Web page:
ORLANDO, Fla. -- Former NBA player Rasheed Wallace has agreed to a two-year deal to join the Detroit Pistons' coaching staff and was on the bench Monday during the team's summer league game against the Boston Celtics.
Wallace retired at the end of last season with the New York Knicks after a 17-year playing career that also included stints with Washington, Portland, Atlanta, Detroit and Boston.
The Pistons and Wallace, 38, had been in discussions the past month about a player development role with the franchise he helped lead to an NBA championship in 2004.
A staff position materialized after Detroit hired Maurice Cheeks last month to replace Lawrence Frank as head coach. Cheeks confirmed to ESPN.com on Monday that the Pistons are working out the final details with Wallace on a role that will allow him to help develop Detroit's talented young post players in Andre Drummond and Greg Monroe.
"He's going to bring a lot of knowledge of how to help our young guys play on the block, because he's been around the league for, like, forever," Cheeks said Monday as he watched his team's summer league game. "With him having played that position for such a long time, I know he's going to be a great asset to what we're building."
"Obviously, he's had a lot of success in this league and he can teach you a lot about the game," Monroe said. "He's one of those guys who talks. He knows how to use his voice. I watched him when I was growing up, when he was in his prime. His experience and his knowledge is definitely going to help us out."
Wallace averaged 14.4 points and 6.7 rebounds during his career and was regarded as one of the best-shooting post players of his era. He scored 16,006 points, made 1,086 3-pointers and twice reached the NBA Finals with the Pistons.
Wallace also had a notorious reputation for being one of the most volatile and temperamental players in the league. He routinely led the league in technical fouls and finished with 317 for his career. Moments before his coaching debut Monday, Wallace said he was ready for a change of pace and joked he would remain calm in his new job.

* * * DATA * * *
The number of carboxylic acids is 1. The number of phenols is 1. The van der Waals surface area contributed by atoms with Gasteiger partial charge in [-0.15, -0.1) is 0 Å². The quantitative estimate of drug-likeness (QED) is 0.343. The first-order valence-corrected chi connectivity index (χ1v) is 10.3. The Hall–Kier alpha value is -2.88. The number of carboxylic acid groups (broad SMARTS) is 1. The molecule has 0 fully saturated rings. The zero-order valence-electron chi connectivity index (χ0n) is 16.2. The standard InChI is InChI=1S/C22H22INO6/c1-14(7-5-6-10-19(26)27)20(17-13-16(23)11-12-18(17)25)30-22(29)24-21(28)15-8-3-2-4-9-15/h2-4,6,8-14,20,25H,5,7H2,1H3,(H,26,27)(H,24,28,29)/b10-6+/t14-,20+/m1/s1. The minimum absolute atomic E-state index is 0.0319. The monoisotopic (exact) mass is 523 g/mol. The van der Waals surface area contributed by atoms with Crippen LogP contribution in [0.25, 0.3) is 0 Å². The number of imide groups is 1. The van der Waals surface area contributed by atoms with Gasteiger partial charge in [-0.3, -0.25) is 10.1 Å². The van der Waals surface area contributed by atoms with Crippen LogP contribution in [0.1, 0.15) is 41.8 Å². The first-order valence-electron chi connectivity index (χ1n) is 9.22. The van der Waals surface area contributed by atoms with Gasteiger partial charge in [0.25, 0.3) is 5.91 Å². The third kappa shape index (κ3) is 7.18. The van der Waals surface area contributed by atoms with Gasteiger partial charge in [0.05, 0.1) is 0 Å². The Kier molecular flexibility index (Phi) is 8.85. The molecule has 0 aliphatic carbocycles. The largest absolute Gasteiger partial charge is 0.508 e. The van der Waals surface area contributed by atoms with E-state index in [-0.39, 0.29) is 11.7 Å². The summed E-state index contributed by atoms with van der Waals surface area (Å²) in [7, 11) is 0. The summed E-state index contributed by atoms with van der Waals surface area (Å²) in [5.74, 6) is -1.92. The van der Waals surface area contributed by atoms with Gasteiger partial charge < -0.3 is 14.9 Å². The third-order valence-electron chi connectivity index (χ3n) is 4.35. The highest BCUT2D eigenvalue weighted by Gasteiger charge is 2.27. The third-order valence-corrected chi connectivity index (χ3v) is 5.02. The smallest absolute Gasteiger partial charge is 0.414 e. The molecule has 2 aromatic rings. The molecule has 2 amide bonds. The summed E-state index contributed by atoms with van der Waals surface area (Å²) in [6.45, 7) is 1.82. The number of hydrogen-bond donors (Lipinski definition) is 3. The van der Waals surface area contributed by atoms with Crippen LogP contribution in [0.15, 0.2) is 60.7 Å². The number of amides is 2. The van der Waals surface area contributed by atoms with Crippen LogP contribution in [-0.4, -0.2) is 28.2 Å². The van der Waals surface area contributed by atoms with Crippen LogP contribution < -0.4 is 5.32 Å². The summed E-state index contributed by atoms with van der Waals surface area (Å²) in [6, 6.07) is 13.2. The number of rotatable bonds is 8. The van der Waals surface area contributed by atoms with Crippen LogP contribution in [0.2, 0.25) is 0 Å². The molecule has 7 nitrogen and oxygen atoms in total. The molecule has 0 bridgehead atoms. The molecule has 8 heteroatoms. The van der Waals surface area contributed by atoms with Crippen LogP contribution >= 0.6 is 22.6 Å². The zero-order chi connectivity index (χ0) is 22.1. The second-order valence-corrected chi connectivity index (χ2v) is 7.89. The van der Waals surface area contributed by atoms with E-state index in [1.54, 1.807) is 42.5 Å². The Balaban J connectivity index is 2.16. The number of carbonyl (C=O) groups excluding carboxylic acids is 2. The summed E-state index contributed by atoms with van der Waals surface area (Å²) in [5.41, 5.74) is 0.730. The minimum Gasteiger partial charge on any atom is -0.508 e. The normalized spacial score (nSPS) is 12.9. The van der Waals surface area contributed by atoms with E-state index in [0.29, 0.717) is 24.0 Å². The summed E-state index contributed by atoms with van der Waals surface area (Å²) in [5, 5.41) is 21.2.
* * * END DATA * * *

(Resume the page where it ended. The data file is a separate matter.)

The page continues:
"I'm not expending the energy out there, running back and forth, [telling referees], 'I'm out here busting my [tail] and you're not giving me a call,'" Wallace said about keeping his emotions in check as an assistant coach. "Being over there on the sideline, you try to be more of a motivational inspiration for the kids."
Wallace said he also had an offer to join the Knicks staff after the season, but chose the Pistons because the job also gave him more time to spend time with his children who live near Detroit. He also said it was beneficial to enter coaching right away because the players he'll be working with watched him in action as they were growing up.
"That's why Mo brought me on board," Wallace said. "I think it helps with me being a part of their generation, with them watching me as they were coming up as young ball players. That generation gap isn't as large as it would be if I retired in the early 1990s and tried to come back into coaching now. So it's not like, 'Well, you didn't do nothing. Who are you?' I've seen a lot of older coaches get disrespected like that, and you've had guys who won championships."
Wallace is the second player from the Knicks' roster last season to retire to enter the coaching ranks. Jason Kidd took over as Brooklyn's head coach last month and made his debut Sunday in the Orlando Pro Summer League.
Cheeks is confident Wallace can handle the assignment.
"He can make that transition," Cheeks said. "A lot of us, we didn't start out being a certain way we are right now. But change evolves you, and he's evolved. He realizes he's in the second phase of his life now. And now he's a coach. He has to make that transition, and I think he'll be fine."